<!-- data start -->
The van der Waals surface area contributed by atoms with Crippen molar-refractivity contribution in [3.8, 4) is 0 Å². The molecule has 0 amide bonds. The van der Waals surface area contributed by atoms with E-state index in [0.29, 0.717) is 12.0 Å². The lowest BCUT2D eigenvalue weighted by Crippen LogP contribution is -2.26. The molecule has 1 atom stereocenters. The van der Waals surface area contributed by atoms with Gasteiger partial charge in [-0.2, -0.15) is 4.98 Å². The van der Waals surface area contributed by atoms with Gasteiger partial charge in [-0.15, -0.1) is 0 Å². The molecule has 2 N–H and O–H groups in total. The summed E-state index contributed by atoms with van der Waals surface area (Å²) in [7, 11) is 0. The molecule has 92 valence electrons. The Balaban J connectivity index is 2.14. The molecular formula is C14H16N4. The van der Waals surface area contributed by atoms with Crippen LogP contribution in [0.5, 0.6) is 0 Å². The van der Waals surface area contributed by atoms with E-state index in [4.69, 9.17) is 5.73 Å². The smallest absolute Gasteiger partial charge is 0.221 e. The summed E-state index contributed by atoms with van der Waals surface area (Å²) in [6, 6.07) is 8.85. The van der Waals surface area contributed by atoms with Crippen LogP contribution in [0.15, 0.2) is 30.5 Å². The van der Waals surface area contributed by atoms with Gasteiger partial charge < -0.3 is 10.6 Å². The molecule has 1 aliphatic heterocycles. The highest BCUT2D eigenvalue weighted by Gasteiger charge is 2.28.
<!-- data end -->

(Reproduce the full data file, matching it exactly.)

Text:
The van der Waals surface area contributed by atoms with Crippen molar-refractivity contribution in [3.8, 4) is 0 Å². The molecule has 0 amide bonds. The van der Waals surface area contributed by atoms with E-state index in [0.29, 0.717) is 12.0 Å². The lowest BCUT2D eigenvalue weighted by Crippen LogP contribution is -2.26. The molecule has 1 atom stereocenters. The van der Waals surface area contributed by atoms with Gasteiger partial charge in [-0.2, -0.15) is 4.98 Å². The van der Waals surface area contributed by atoms with Gasteiger partial charge in [-0.15, -0.1) is 0 Å². The molecule has 2 N–H and O–H groups in total. The summed E-state index contributed by atoms with van der Waals surface area (Å²) in [7, 11) is 0. The molecule has 92 valence electrons. The Balaban J connectivity index is 2.14. The molecular formula is C14H16N4. The van der Waals surface area contributed by atoms with Crippen LogP contribution in [0.5, 0.6) is 0 Å². The van der Waals surface area contributed by atoms with E-state index in [4.69, 9.17) is 5.73 Å². The smallest absolute Gasteiger partial charge is 0.221 e. The summed E-state index contributed by atoms with van der Waals surface area (Å²) in [6, 6.07) is 8.85. The van der Waals surface area contributed by atoms with Crippen LogP contribution in [0.15, 0.2) is 30.5 Å². The van der Waals surface area contributed by atoms with Gasteiger partial charge < -0.3 is 10.6 Å². The molecule has 1 aliphatic heterocycles. The highest BCUT2D eigenvalue weighted by Gasteiger charge is 2.28.